]. Additionally, the overall seroprevalence of HIV, HBV, syphilis and HCV [22
] among Ghanaian prisoners (5.9%, 25.5%, 16.5% and 18.7%, respectively) is higher than the results of a similar study in incarcerated populations in Brazil (3.2%, 17.5%, 7.4% and 6.3%, respectively) [28
]. Finally, the overall seroprevalence of HBV and syphilis among Ghanaian prisoners (25.5% and 16.5%, respectively) is higher than the results of a similar study in incarcerated populations in the United States of America (25.2% and 0.6%, respectively) [45
], however that of HIV and HCV [22
] in Ghanaian prisoners (5.9% and 18.7%, respectively) is lower than that in prisoners in the United States of America (6.6% and 29.7%, respectively) [45
]. From the comparison above, the higher prevalence among Ghanaian prisoners compared to prisoners in the United States of America [45
], the United Kingdom [25
] and Brazil [28
] most probably reflects the current absence of any harm reduction interventions in Ghanaian prisons whilst variable extent of implementation of such interventions are currently in place in prisons in the United States of America, the United Kingdom and Brazil. However, the higher prevalence of HIV and HCV in prisoners in the United States of America compared to Ghanaian prisoners (in whom no harm reduction interventions have yet been implemented) most probably reflects a persistently higher prevalence of intravenous drug use within and without the prisons in the United States of America compared to Ghana, despite the implementation of harm reduction interventions within most prisons in the United States of America.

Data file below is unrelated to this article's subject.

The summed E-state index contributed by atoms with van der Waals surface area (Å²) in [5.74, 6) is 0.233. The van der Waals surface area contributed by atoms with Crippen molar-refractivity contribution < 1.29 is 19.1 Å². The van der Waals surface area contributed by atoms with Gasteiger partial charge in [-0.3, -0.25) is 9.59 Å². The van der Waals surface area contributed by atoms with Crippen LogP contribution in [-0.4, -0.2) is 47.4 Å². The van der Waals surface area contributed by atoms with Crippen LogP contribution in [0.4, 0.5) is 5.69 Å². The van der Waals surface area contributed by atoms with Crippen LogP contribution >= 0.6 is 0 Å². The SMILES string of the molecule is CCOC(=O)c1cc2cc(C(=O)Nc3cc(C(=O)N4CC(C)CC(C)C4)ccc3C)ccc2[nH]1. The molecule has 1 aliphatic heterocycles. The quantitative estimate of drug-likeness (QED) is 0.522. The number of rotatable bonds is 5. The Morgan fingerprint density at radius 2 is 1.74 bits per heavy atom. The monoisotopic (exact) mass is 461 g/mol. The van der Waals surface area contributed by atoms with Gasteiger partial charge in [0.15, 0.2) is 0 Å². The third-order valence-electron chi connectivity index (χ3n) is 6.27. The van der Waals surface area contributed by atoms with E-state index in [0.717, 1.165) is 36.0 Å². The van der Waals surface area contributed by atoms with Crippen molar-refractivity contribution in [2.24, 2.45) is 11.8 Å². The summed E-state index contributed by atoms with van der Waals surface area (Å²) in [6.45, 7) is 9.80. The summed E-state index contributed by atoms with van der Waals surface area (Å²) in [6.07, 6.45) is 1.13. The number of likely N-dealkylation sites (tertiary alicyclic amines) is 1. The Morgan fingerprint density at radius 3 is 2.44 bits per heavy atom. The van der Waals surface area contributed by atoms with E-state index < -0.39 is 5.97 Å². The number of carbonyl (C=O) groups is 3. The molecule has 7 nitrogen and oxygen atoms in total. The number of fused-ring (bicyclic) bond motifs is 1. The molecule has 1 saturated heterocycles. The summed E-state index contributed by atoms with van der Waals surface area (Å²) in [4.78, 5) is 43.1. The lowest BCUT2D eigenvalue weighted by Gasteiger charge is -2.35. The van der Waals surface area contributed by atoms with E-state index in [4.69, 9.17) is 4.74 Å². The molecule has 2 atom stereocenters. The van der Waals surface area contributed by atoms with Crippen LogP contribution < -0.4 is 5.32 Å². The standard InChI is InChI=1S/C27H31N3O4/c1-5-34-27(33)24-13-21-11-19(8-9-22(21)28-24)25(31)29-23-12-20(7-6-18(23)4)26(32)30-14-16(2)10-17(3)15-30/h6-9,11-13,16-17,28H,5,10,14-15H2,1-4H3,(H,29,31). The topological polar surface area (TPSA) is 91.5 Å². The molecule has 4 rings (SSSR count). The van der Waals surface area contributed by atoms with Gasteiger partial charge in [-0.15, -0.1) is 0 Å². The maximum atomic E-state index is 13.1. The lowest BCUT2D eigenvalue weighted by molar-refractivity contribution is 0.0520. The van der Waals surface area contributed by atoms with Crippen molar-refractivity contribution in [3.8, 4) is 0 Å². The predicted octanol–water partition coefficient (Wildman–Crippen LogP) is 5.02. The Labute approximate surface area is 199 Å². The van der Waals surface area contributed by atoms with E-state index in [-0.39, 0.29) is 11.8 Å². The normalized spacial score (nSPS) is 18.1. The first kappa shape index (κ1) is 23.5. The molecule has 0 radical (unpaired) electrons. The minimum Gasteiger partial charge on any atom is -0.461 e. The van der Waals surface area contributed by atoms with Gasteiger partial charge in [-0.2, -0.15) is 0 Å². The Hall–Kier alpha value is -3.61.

This study found higher overall seroprevalence rates of HIV (4.9%), HBV (11.7%), HCV (18.7%) and syphilis (7.9%) in Ghanaian PONEIHD, as compared to the seroprevalence of these infections previously reported in the general public in Ghana, mainly healthy blood donors and pregnant women [35
]. However, the seroprevalence in the prison officers is comparable but generally lower to the similarly high seroprevalence observed in prisoners in this study and previously reported in prisoners in Ghana (5.9%, 25.5%, 16.5% and 18.7%, respectively) [19
], though the seroprevalence of HCV was even higher in the prison officers than the prisoners. Our observed overall HBsAg carrier rate of 11.7% among Ghanaian PONEIHD is higher than the results of a similar seroepidemiology study in PONEIHD in Italy (6.6%), which reported a comparable HBsAg carrier rate of 6.7% in prisoners in Italy [20
]. However, our observed overall HBsAg carrier rate of 11.7% among Ghanaian PONEIHD is lower than that of a similar study in PONEIHD in Greece (20.0%), which was higher than the HBsAg carrier rate of 13.3% in prisoners in Greece [21